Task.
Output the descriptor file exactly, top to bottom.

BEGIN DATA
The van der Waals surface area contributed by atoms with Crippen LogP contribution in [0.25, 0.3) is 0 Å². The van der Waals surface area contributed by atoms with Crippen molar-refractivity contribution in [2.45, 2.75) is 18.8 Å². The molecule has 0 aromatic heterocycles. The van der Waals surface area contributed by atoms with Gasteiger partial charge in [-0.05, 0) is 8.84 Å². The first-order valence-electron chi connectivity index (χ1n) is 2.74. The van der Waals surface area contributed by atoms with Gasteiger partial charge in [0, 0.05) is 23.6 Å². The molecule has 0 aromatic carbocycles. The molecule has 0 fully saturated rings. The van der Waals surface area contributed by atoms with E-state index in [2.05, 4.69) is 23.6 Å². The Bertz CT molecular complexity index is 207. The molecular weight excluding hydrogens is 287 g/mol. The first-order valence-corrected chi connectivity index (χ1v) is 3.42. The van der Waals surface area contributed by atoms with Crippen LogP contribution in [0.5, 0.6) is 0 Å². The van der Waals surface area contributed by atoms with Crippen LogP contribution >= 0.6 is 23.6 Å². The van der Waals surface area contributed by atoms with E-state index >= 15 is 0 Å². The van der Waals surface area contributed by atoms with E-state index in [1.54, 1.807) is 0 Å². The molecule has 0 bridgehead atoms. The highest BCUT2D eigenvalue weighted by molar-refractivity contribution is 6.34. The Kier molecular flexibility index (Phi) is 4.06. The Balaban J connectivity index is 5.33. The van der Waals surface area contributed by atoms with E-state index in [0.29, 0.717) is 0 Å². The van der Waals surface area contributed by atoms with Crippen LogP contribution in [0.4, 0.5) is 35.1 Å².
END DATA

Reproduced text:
The van der Waals surface area contributed by atoms with Crippen LogP contribution in [0.25, 0.3) is 0 Å². The van der Waals surface area contributed by atoms with Crippen molar-refractivity contribution in [2.45, 2.75) is 18.8 Å². The molecule has 0 aromatic heterocycles. The van der Waals surface area contributed by atoms with Gasteiger partial charge in [-0.05, 0) is 8.84 Å². The first-order valence-electron chi connectivity index (χ1n) is 2.74. The van der Waals surface area contributed by atoms with Gasteiger partial charge in [0, 0.05) is 23.6 Å². The molecule has 0 aromatic carbocycles. The molecule has 0 fully saturated rings. The van der Waals surface area contributed by atoms with E-state index in [2.05, 4.69) is 23.6 Å². The Bertz CT molecular complexity index is 207. The molecular weight excluding hydrogens is 287 g/mol. The first-order valence-corrected chi connectivity index (χ1v) is 3.42. The van der Waals surface area contributed by atoms with Crippen LogP contribution in [0.5, 0.6) is 0 Å². The van der Waals surface area contributed by atoms with Crippen LogP contribution >= 0.6 is 23.6 Å². The van der Waals surface area contributed by atoms with E-state index >= 15 is 0 Å². The van der Waals surface area contributed by atoms with E-state index in [1.54, 1.807) is 0 Å². The molecule has 0 bridgehead atoms. The highest BCUT2D eigenvalue weighted by molar-refractivity contribution is 6.34. The Kier molecular flexibility index (Phi) is 4.06. The Balaban J connectivity index is 5.33. The van der Waals surface area contributed by atoms with E-state index in [0.29, 0.717) is 0 Å². The van der Waals surface area contributed by atoms with Crippen LogP contribution in [0.4, 0.5) is 35.1 Å².